On the off chance I look an inch beyond where I typically find myself, I am reminded that the birds use this space outside of my window to shit. It feels rather sad in the moment: being reminded that I am not at the center of some narrative, and in fact there was never quite a narrative to begin with. It was me, a few pigeons, a machine. A story was not a part of these occurrences; it was carefully crafted to provide some answers or some plentitude to an otherwise scarce moment of being. A story is never part of the moment. However, I took the bait of parsing down seemingly incongruous mundanities to construct a fantasy. The narrative fails me, or perhaps, I have failed the images.
I look at these swarming images as if they can be made into some palatable timeline. The attempt to even produce some linear logic of experience is futile and frustrating, and most of all, false. There is no absolute. There is no beginning. There is the swarm and the attempt to reason. Inside of the swarm we sit, bare naked, and exploited, we are faced with a choice. We know how this ends.
I have no interest in promoting the idea that we as humans are weak in our naiveté and stupid in our attempt to craft stories that “make sense.” In fact, I directly oppose this. I think it takes a tremendous amount of fortitude and grace to construct a moment. To create that which offers unto us and to others, a look into our being-ness, I believe, is actually an incredibly brave and selfless act. I am forced to remind myself that we are not simply ever representing, but we always just are. Our fantastical attempts at everyday narrative construction are not simply representative of the desire for storytelling as survival--they are survival. We are not producing facsimiles of experience, rather we are always implicated in the act of producing experience. Where the line between what is true and what is representation exists, I don’t know. I know however, that to engage in storytelling, in any capacity, is to survive, and it is perhaps not anything more than that.
What matters, I guess, is not the fact that I failed and failed myself at the construction of a story that I know will be endlessly fleeting from the present moment. What matters is that I did it, and I will continue to do it. I will continue to flirt with image as it arises daily to erect that fantastic monument which are in fact my deepest imaginings, desires, and fears. I will continue, despite being found out. The question of whether storytelling is good or bad feels wholly obsolete and is not the question that I wish to answer, or to even ask for that matter. Rather, I am much more interested in the fact that we continue to live inside carefully constructed stories despite having the knowledge that images always just are: they surround us, and perhaps that is all. Why is there such a firm insistence on crafting a moment that I know is too volatile, and too false, to hold forever? And why is it that in this falsehood I can allow myself to find such tremendous solace? And how can I be so self-aware of my neuroses and still let them run freely, unabashed, for at least a short moment?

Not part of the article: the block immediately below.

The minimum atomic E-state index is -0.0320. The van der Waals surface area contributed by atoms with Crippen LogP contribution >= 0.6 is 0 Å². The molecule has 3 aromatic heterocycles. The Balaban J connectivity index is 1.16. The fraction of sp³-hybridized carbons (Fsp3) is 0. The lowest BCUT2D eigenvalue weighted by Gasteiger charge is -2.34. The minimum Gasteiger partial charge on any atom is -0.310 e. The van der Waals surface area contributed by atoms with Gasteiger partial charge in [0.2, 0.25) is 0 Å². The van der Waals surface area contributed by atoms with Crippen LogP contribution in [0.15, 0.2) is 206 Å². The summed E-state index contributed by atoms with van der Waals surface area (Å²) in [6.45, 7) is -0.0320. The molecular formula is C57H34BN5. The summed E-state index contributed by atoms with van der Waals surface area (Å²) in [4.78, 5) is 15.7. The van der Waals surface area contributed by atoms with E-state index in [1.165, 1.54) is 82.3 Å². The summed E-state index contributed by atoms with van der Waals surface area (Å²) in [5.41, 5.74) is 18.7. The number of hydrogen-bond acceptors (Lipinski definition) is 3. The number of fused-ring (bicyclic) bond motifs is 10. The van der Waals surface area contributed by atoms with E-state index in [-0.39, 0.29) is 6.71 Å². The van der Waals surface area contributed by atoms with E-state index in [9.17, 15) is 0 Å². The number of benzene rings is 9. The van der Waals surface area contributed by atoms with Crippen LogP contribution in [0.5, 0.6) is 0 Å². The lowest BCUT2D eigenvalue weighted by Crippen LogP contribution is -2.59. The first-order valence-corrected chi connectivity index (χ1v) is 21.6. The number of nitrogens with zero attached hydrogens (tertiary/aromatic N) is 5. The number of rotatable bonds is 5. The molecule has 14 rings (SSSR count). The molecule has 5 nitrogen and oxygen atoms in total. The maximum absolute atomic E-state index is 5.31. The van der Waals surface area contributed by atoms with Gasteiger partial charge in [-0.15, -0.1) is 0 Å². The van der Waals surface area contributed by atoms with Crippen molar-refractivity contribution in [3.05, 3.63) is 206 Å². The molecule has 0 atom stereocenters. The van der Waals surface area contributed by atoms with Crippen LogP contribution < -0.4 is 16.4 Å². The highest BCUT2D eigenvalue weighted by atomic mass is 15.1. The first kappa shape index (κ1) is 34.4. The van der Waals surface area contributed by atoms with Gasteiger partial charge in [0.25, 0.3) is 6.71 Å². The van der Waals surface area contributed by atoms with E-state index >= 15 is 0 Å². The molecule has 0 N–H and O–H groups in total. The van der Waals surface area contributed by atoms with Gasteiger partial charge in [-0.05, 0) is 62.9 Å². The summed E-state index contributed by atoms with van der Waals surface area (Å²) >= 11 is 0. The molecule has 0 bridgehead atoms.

We are not weak victims. We are not victims at all. We are, in fact, resilient beings who relish in the capability to make-sense. There is power to be witnessed in our constant willingness to fail. We can never find ourselves outside of the swarm. To see meaning in the void, the space where it cannot exist, is naive, but naiveté does not mean stupidity. If it did, there would be no necessity for both words. It is fun, and exciting, and sexy, and erotic, and human, and sad, and oftentimes it feels like the only reason I can stir up enough energy to pull myself out of my perpetually half-made bed. Even here, I wonder if I am conjecturing too much. I wonder if fantasy should be left alone so as to not rationalize its own magnitude but rather let it be self-actualizing. Should fantasy need to be justified? When do we give ourselves permission to create narrative and why do we need permission?